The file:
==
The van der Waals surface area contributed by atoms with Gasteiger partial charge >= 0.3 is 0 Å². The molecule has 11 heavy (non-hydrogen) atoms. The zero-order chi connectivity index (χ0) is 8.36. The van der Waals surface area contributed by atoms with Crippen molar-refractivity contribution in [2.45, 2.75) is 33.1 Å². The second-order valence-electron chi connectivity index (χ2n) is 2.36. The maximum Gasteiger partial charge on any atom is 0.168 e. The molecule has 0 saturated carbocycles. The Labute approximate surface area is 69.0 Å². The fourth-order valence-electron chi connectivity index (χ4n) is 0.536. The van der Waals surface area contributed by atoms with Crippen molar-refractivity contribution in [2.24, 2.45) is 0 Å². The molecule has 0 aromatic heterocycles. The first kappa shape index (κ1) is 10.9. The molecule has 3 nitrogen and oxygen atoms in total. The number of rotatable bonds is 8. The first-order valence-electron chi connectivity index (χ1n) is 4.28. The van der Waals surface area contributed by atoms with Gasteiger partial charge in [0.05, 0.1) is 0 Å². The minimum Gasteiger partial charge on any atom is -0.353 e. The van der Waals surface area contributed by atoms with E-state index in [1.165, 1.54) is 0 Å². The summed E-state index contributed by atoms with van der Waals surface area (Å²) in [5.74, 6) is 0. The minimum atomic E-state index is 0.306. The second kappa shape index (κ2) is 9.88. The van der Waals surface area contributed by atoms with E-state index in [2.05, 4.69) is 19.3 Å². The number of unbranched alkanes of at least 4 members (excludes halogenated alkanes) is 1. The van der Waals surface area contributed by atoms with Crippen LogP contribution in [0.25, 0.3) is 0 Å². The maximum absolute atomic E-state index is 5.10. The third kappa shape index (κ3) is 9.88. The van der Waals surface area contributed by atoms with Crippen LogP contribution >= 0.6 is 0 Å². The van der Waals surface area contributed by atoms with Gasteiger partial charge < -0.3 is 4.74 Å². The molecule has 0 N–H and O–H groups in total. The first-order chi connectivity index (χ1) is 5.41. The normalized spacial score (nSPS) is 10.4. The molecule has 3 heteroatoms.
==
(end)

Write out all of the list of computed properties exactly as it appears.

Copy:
The van der Waals surface area contributed by atoms with Gasteiger partial charge >= 0.3 is 0 Å². The molecule has 11 heavy (non-hydrogen) atoms. The zero-order chi connectivity index (χ0) is 8.36. The van der Waals surface area contributed by atoms with Crippen molar-refractivity contribution in [2.45, 2.75) is 33.1 Å². The second-order valence-electron chi connectivity index (χ2n) is 2.36. The maximum Gasteiger partial charge on any atom is 0.168 e. The molecule has 0 saturated carbocycles. The Labute approximate surface area is 69.0 Å². The fourth-order valence-electron chi connectivity index (χ4n) is 0.536. The van der Waals surface area contributed by atoms with Crippen molar-refractivity contribution in [2.24, 2.45) is 0 Å². The molecule has 0 aromatic heterocycles. The first kappa shape index (κ1) is 10.9. The molecule has 3 nitrogen and oxygen atoms in total. The number of rotatable bonds is 8. The first-order valence-electron chi connectivity index (χ1n) is 4.28. The van der Waals surface area contributed by atoms with Gasteiger partial charge in [0.05, 0.1) is 0 Å². The minimum Gasteiger partial charge on any atom is -0.353 e. The van der Waals surface area contributed by atoms with E-state index in [1.165, 1.54) is 0 Å². The summed E-state index contributed by atoms with van der Waals surface area (Å²) in [5.74, 6) is 0. The minimum atomic E-state index is 0.306. The second kappa shape index (κ2) is 9.88. The van der Waals surface area contributed by atoms with E-state index in [2.05, 4.69) is 19.3 Å². The number of unbranched alkanes of at least 4 members (excludes halogenated alkanes) is 1. The van der Waals surface area contributed by atoms with Crippen LogP contribution in [0.25, 0.3) is 0 Å². The maximum absolute atomic E-state index is 5.10. The third kappa shape index (κ3) is 9.88. The van der Waals surface area contributed by atoms with Crippen LogP contribution >= 0.6 is 0 Å². The van der Waals surface area contributed by atoms with Gasteiger partial charge < -0.3 is 4.74 Å². The molecule has 0 N–H and O–H groups in total. The first-order chi connectivity index (χ1) is 5.41. The normalized spacial score (nSPS) is 10.4. The molecule has 3 heteroatoms.